Lawmakers will hear disputed assisted suicide bill

Published 8:25 am Wednesday, September 11, 2019

MINNEAPOLIS — A woman with terminal cancer will tell her story Wednesday before a Minnesota House committee considering a bill that would allow adults with less than six months to live to obtain medication to end their lives on their own terms.

The bill is patterned after an Oregon law that has been in effect for over 20 years and has spread to seven other states plus the District of Columbia. A court ruling last month made New Jersey the latest state. Advocates say New York could soon follow suit, although a bill there failed to pass this year. But the idea faces tough opposition from the Catholic Church and allied groups that see the practice as a violation of the sanctity of life. The medical community is divided.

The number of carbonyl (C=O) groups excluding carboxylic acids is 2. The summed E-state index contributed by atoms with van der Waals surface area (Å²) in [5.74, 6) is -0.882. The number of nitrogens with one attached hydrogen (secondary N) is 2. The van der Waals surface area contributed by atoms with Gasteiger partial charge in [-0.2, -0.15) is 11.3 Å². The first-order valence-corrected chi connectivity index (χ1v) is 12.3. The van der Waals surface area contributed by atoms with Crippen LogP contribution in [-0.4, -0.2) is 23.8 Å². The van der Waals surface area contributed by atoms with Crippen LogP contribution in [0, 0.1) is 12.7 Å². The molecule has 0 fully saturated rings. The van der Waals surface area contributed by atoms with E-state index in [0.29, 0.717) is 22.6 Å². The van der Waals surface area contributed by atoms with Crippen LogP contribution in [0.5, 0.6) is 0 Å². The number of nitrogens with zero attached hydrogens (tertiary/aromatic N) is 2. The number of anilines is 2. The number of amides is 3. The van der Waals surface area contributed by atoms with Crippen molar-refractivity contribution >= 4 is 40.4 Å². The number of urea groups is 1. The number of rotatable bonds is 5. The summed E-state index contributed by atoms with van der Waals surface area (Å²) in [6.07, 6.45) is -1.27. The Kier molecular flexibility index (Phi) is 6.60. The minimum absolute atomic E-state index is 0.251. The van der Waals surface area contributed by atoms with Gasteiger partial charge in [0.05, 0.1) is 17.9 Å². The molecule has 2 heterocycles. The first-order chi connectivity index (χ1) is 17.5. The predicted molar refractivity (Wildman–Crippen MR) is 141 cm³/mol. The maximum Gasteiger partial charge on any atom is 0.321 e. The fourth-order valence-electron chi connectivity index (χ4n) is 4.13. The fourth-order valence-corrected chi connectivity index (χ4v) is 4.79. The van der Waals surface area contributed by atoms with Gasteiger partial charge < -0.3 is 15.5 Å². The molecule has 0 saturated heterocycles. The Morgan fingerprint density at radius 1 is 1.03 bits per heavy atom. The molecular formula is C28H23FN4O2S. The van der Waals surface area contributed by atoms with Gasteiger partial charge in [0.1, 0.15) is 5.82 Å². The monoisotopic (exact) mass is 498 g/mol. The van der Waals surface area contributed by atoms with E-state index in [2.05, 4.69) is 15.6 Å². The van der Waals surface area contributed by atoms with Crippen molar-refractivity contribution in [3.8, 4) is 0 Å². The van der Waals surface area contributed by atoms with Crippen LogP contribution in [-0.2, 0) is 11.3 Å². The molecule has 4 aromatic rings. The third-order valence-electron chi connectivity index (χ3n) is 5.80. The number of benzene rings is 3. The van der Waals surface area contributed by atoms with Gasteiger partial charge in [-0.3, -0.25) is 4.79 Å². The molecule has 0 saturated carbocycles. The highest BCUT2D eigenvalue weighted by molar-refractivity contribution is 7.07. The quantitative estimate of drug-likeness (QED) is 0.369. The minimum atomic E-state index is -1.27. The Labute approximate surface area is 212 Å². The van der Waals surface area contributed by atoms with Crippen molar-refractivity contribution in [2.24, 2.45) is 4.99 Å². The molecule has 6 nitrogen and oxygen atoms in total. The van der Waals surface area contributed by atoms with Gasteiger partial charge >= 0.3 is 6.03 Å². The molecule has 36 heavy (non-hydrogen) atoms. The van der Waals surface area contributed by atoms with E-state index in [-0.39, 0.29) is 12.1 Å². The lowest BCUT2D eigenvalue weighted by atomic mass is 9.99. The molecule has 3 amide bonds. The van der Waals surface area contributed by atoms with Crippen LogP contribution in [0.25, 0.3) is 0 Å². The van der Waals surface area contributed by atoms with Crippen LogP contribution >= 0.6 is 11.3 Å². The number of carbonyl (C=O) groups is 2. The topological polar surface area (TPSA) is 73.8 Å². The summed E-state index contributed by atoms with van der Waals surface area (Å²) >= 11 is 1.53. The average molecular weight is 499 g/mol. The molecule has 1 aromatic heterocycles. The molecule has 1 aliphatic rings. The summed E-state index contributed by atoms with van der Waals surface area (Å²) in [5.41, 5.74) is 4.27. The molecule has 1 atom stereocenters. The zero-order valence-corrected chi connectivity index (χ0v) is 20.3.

Marianne Turnbull, 61, of St. Paul, has been living with stage IV ovarian cancer since 2015. She said she plans to tell lawmakers that she wants to live as long as she can, but also that she wants the right to choose a peaceful death instead of enduring prolonged suffering.

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“I don’t know if I would even use the medicine, but it would reduce my anxiety by so much if I just knew there was an option,” Turnbull said. “I’d really rather not spend the last time that I have in major medical care.”

Turnbull has already gone through two major surgeries and 12 rounds of chemotherapy. The retired clinical social worker for the St. Paul Public Schools system is hopeful about getting into an experimental clinical trial. But she also knows that the five-year survival rate is low at her advanced stage.

“I’m in year four,” she said.

Also testifying will be Barbara Coombs Lee, who helped draft Oregon’s law in the 1990s. She said it has led to a major improvement in end-of-life care there, while fears about abuse and coercion have not come true. A third of the patients who obtain the drugs die without choosing to use them, she said.